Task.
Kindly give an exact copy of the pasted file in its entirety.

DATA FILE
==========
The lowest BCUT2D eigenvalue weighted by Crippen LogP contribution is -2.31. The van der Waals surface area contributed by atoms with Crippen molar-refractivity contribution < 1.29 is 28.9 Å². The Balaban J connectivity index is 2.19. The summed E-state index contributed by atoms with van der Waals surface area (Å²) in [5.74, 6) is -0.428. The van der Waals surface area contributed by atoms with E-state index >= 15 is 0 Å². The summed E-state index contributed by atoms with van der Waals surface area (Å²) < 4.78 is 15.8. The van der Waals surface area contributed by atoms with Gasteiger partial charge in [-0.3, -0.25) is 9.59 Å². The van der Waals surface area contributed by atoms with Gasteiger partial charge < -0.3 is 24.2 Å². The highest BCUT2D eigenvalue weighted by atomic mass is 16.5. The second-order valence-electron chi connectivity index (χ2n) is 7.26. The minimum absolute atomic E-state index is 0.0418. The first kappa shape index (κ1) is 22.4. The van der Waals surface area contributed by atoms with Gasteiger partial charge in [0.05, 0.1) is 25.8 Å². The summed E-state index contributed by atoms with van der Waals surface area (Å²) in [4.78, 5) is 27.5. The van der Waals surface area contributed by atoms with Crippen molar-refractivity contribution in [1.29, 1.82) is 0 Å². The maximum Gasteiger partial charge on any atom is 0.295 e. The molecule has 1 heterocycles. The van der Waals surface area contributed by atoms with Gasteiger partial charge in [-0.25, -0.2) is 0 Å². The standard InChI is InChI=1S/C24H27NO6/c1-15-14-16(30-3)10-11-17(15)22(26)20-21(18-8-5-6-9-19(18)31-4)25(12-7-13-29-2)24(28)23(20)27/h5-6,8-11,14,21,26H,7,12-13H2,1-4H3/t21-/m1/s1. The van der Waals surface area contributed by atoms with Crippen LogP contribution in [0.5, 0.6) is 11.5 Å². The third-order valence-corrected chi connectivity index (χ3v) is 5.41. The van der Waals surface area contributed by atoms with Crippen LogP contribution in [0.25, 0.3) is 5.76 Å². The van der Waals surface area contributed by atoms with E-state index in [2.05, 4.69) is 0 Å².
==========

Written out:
The lowest BCUT2D eigenvalue weighted by Crippen LogP contribution is -2.31. The van der Waals surface area contributed by atoms with Crippen molar-refractivity contribution < 1.29 is 28.9 Å². The Balaban J connectivity index is 2.19. The summed E-state index contributed by atoms with van der Waals surface area (Å²) in [5.74, 6) is -0.428. The van der Waals surface area contributed by atoms with E-state index >= 15 is 0 Å². The summed E-state index contributed by atoms with van der Waals surface area (Å²) < 4.78 is 15.8. The van der Waals surface area contributed by atoms with Gasteiger partial charge in [-0.3, -0.25) is 9.59 Å². The van der Waals surface area contributed by atoms with Gasteiger partial charge < -0.3 is 24.2 Å². The highest BCUT2D eigenvalue weighted by atomic mass is 16.5. The second-order valence-electron chi connectivity index (χ2n) is 7.26. The minimum absolute atomic E-state index is 0.0418. The first kappa shape index (κ1) is 22.4. The van der Waals surface area contributed by atoms with Gasteiger partial charge in [0.05, 0.1) is 25.8 Å². The summed E-state index contributed by atoms with van der Waals surface area (Å²) in [4.78, 5) is 27.5. The van der Waals surface area contributed by atoms with Crippen molar-refractivity contribution in [1.29, 1.82) is 0 Å². The maximum Gasteiger partial charge on any atom is 0.295 e. The molecule has 1 heterocycles. The van der Waals surface area contributed by atoms with Gasteiger partial charge in [-0.25, -0.2) is 0 Å². The standard InChI is InChI=1S/C24H27NO6/c1-15-14-16(30-3)10-11-17(15)22(26)20-21(18-8-5-6-9-19(18)31-4)25(12-7-13-29-2)24(28)23(20)27/h5-6,8-11,14,21,26H,7,12-13H2,1-4H3/t21-/m1/s1. The van der Waals surface area contributed by atoms with Crippen LogP contribution in [0.5, 0.6) is 11.5 Å². The third-order valence-corrected chi connectivity index (χ3v) is 5.41. The van der Waals surface area contributed by atoms with Crippen LogP contribution in [0.25, 0.3) is 5.76 Å². The van der Waals surface area contributed by atoms with E-state index in [2.05, 4.69) is 0 Å².